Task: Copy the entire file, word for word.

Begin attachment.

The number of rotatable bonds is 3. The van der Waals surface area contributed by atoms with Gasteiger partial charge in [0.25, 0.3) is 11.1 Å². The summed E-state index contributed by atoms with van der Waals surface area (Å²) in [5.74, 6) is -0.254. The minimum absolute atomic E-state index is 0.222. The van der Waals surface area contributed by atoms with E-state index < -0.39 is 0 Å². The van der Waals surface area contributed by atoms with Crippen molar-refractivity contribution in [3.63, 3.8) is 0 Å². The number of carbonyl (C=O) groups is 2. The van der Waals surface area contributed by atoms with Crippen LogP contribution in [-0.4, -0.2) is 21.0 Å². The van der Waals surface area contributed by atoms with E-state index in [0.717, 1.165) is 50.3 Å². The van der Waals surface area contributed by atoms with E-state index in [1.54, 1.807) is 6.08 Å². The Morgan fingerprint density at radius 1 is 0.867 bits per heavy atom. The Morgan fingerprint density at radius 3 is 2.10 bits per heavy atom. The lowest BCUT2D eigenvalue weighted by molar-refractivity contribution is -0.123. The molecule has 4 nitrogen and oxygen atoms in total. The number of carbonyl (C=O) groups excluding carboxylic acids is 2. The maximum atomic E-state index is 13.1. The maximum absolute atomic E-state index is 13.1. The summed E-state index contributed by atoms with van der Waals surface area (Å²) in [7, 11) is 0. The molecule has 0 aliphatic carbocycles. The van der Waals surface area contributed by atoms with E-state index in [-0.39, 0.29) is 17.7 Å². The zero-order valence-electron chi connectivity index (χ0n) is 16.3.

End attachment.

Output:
The number of rotatable bonds is 3. The van der Waals surface area contributed by atoms with Gasteiger partial charge in [0.25, 0.3) is 11.1 Å². The summed E-state index contributed by atoms with van der Waals surface area (Å²) in [5.74, 6) is -0.254. The minimum absolute atomic E-state index is 0.222. The van der Waals surface area contributed by atoms with E-state index < -0.39 is 0 Å². The van der Waals surface area contributed by atoms with Crippen molar-refractivity contribution in [3.63, 3.8) is 0 Å². The number of carbonyl (C=O) groups is 2. The van der Waals surface area contributed by atoms with Crippen LogP contribution in [-0.4, -0.2) is 21.0 Å². The van der Waals surface area contributed by atoms with E-state index in [0.717, 1.165) is 50.3 Å². The van der Waals surface area contributed by atoms with E-state index in [1.54, 1.807) is 6.08 Å². The Morgan fingerprint density at radius 1 is 0.867 bits per heavy atom. The Morgan fingerprint density at radius 3 is 2.10 bits per heavy atom. The lowest BCUT2D eigenvalue weighted by molar-refractivity contribution is -0.123. The molecule has 4 nitrogen and oxygen atoms in total. The number of carbonyl (C=O) groups excluding carboxylic acids is 2. The maximum atomic E-state index is 13.1. The maximum absolute atomic E-state index is 13.1. The summed E-state index contributed by atoms with van der Waals surface area (Å²) in [7, 11) is 0. The molecule has 0 aliphatic carbocycles. The van der Waals surface area contributed by atoms with E-state index in [-0.39, 0.29) is 17.7 Å². The zero-order valence-electron chi connectivity index (χ0n) is 16.3.